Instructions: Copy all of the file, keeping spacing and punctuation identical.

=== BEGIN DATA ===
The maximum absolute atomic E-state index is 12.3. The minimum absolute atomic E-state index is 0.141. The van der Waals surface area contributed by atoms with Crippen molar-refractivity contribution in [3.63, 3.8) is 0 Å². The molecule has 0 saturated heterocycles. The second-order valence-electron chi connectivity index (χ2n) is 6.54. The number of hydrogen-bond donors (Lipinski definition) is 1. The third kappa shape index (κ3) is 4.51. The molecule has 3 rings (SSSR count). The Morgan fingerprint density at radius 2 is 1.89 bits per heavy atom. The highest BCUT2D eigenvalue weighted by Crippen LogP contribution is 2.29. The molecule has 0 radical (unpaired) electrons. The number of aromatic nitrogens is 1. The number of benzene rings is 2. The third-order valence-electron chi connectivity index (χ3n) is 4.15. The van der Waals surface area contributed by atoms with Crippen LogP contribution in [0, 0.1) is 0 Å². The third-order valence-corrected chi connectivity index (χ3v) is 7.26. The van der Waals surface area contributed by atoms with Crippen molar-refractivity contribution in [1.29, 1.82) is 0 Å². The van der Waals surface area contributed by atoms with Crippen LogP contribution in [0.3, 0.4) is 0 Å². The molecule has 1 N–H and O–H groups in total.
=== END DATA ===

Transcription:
The maximum absolute atomic E-state index is 12.3. The minimum absolute atomic E-state index is 0.141. The van der Waals surface area contributed by atoms with Crippen molar-refractivity contribution in [3.63, 3.8) is 0 Å². The molecule has 0 saturated heterocycles. The second-order valence-electron chi connectivity index (χ2n) is 6.54. The number of hydrogen-bond donors (Lipinski definition) is 1. The third kappa shape index (κ3) is 4.51. The molecule has 3 rings (SSSR count). The Morgan fingerprint density at radius 2 is 1.89 bits per heavy atom. The highest BCUT2D eigenvalue weighted by Crippen LogP contribution is 2.29. The molecule has 0 radical (unpaired) electrons. The number of aromatic nitrogens is 1. The number of benzene rings is 2. The third-order valence-electron chi connectivity index (χ3n) is 4.15. The van der Waals surface area contributed by atoms with Crippen LogP contribution in [0, 0.1) is 0 Å². The third-order valence-corrected chi connectivity index (χ3v) is 7.26. The van der Waals surface area contributed by atoms with Crippen molar-refractivity contribution in [1.29, 1.82) is 0 Å². The van der Waals surface area contributed by atoms with Crippen LogP contribution in [0.3, 0.4) is 0 Å². The molecule has 1 N–H and O–H groups in total.